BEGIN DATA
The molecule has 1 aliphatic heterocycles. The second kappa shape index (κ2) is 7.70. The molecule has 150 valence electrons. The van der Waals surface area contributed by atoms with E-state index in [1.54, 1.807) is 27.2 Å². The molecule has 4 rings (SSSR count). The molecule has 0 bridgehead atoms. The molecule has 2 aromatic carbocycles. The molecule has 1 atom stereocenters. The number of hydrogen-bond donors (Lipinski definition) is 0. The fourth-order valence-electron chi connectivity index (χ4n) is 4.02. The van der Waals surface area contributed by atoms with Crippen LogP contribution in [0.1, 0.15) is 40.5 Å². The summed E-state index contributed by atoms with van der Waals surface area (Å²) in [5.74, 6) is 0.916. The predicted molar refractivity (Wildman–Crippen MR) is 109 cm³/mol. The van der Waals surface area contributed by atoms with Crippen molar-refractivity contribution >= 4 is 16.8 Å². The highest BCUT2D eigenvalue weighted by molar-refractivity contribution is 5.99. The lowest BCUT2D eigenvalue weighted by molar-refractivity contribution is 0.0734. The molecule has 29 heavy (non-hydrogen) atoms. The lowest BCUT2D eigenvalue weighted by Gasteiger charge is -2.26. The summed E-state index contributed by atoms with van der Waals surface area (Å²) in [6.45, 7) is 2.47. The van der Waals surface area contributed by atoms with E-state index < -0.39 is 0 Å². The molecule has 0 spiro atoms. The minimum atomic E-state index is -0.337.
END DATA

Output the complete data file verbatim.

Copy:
The molecule has 1 aliphatic heterocycles. The second kappa shape index (κ2) is 7.70. The molecule has 150 valence electrons. The van der Waals surface area contributed by atoms with E-state index in [1.54, 1.807) is 27.2 Å². The molecule has 4 rings (SSSR count). The molecule has 0 bridgehead atoms. The molecule has 2 aromatic carbocycles. The molecule has 1 atom stereocenters. The number of hydrogen-bond donors (Lipinski definition) is 0. The fourth-order valence-electron chi connectivity index (χ4n) is 4.02. The van der Waals surface area contributed by atoms with Crippen LogP contribution in [0.1, 0.15) is 40.5 Å². The summed E-state index contributed by atoms with van der Waals surface area (Å²) in [5.74, 6) is 0.916. The predicted molar refractivity (Wildman–Crippen MR) is 109 cm³/mol. The van der Waals surface area contributed by atoms with Crippen molar-refractivity contribution >= 4 is 16.8 Å². The highest BCUT2D eigenvalue weighted by molar-refractivity contribution is 5.99. The lowest BCUT2D eigenvalue weighted by molar-refractivity contribution is 0.0734. The molecule has 29 heavy (non-hydrogen) atoms. The lowest BCUT2D eigenvalue weighted by Gasteiger charge is -2.26. The summed E-state index contributed by atoms with van der Waals surface area (Å²) in [6.45, 7) is 2.47. The van der Waals surface area contributed by atoms with E-state index < -0.39 is 0 Å². The molecule has 0 spiro atoms. The minimum atomic E-state index is -0.337.